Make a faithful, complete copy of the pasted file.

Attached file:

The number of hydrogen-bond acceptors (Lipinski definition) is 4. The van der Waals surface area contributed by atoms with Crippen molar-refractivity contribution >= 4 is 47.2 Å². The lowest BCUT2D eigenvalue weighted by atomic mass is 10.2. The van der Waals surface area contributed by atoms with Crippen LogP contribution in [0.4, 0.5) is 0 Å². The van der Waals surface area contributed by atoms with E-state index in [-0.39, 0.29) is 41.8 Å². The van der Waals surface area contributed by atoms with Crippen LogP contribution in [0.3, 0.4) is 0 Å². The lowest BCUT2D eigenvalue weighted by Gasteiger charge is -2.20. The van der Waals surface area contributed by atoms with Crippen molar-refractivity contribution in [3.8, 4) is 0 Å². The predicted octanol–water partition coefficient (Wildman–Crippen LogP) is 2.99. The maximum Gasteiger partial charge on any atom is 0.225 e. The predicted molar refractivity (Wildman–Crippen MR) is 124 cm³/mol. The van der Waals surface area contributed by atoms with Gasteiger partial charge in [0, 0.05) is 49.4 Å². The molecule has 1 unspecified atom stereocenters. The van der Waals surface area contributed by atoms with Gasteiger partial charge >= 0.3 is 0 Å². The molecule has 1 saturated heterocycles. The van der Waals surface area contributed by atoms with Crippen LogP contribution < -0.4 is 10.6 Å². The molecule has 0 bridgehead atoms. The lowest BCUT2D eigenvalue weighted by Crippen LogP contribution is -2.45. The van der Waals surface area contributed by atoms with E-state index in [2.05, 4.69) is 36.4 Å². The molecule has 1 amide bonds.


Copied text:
The number of hydrogen-bond acceptors (Lipinski definition) is 4. The van der Waals surface area contributed by atoms with Crippen molar-refractivity contribution >= 4 is 47.2 Å². The lowest BCUT2D eigenvalue weighted by atomic mass is 10.2. The van der Waals surface area contributed by atoms with Crippen LogP contribution in [0.4, 0.5) is 0 Å². The van der Waals surface area contributed by atoms with E-state index in [-0.39, 0.29) is 41.8 Å². The van der Waals surface area contributed by atoms with Crippen LogP contribution in [0.3, 0.4) is 0 Å². The lowest BCUT2D eigenvalue weighted by Gasteiger charge is -2.20. The van der Waals surface area contributed by atoms with Crippen molar-refractivity contribution in [3.8, 4) is 0 Å². The predicted octanol–water partition coefficient (Wildman–Crippen LogP) is 2.99. The maximum Gasteiger partial charge on any atom is 0.225 e. The predicted molar refractivity (Wildman–Crippen MR) is 124 cm³/mol. The van der Waals surface area contributed by atoms with Gasteiger partial charge in [0, 0.05) is 49.4 Å². The molecule has 1 unspecified atom stereocenters. The van der Waals surface area contributed by atoms with Gasteiger partial charge >= 0.3 is 0 Å². The molecule has 1 saturated heterocycles. The van der Waals surface area contributed by atoms with Crippen LogP contribution < -0.4 is 10.6 Å². The molecule has 0 bridgehead atoms. The lowest BCUT2D eigenvalue weighted by Crippen LogP contribution is -2.45. The van der Waals surface area contributed by atoms with E-state index in [2.05, 4.69) is 36.4 Å². The molecule has 1 amide bonds.